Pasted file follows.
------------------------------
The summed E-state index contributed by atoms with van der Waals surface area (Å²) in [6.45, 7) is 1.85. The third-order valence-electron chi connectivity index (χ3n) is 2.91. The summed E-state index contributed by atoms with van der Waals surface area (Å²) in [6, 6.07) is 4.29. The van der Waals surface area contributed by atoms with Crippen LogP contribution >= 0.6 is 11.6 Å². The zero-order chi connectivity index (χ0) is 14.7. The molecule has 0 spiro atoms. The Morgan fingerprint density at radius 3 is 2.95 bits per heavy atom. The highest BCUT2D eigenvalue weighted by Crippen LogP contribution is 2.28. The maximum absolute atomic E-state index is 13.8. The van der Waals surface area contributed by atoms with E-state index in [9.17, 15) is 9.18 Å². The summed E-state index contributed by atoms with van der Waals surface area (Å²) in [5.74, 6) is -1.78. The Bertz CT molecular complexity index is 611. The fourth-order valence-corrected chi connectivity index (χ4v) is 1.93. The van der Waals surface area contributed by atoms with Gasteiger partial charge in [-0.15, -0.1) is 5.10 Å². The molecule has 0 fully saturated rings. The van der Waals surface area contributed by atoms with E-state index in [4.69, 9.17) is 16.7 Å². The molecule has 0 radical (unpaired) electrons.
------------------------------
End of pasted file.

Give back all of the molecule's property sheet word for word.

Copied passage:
The summed E-state index contributed by atoms with van der Waals surface area (Å²) in [6.45, 7) is 1.85. The third-order valence-electron chi connectivity index (χ3n) is 2.91. The summed E-state index contributed by atoms with van der Waals surface area (Å²) in [6, 6.07) is 4.29. The van der Waals surface area contributed by atoms with Crippen LogP contribution >= 0.6 is 11.6 Å². The zero-order chi connectivity index (χ0) is 14.7. The molecule has 0 spiro atoms. The Morgan fingerprint density at radius 3 is 2.95 bits per heavy atom. The highest BCUT2D eigenvalue weighted by Crippen LogP contribution is 2.28. The maximum absolute atomic E-state index is 13.8. The van der Waals surface area contributed by atoms with E-state index in [9.17, 15) is 9.18 Å². The summed E-state index contributed by atoms with van der Waals surface area (Å²) in [5.74, 6) is -1.78. The Bertz CT molecular complexity index is 611. The fourth-order valence-corrected chi connectivity index (χ4v) is 1.93. The van der Waals surface area contributed by atoms with Gasteiger partial charge in [-0.15, -0.1) is 5.10 Å². The molecule has 0 fully saturated rings. The van der Waals surface area contributed by atoms with E-state index in [4.69, 9.17) is 16.7 Å². The molecule has 0 radical (unpaired) electrons.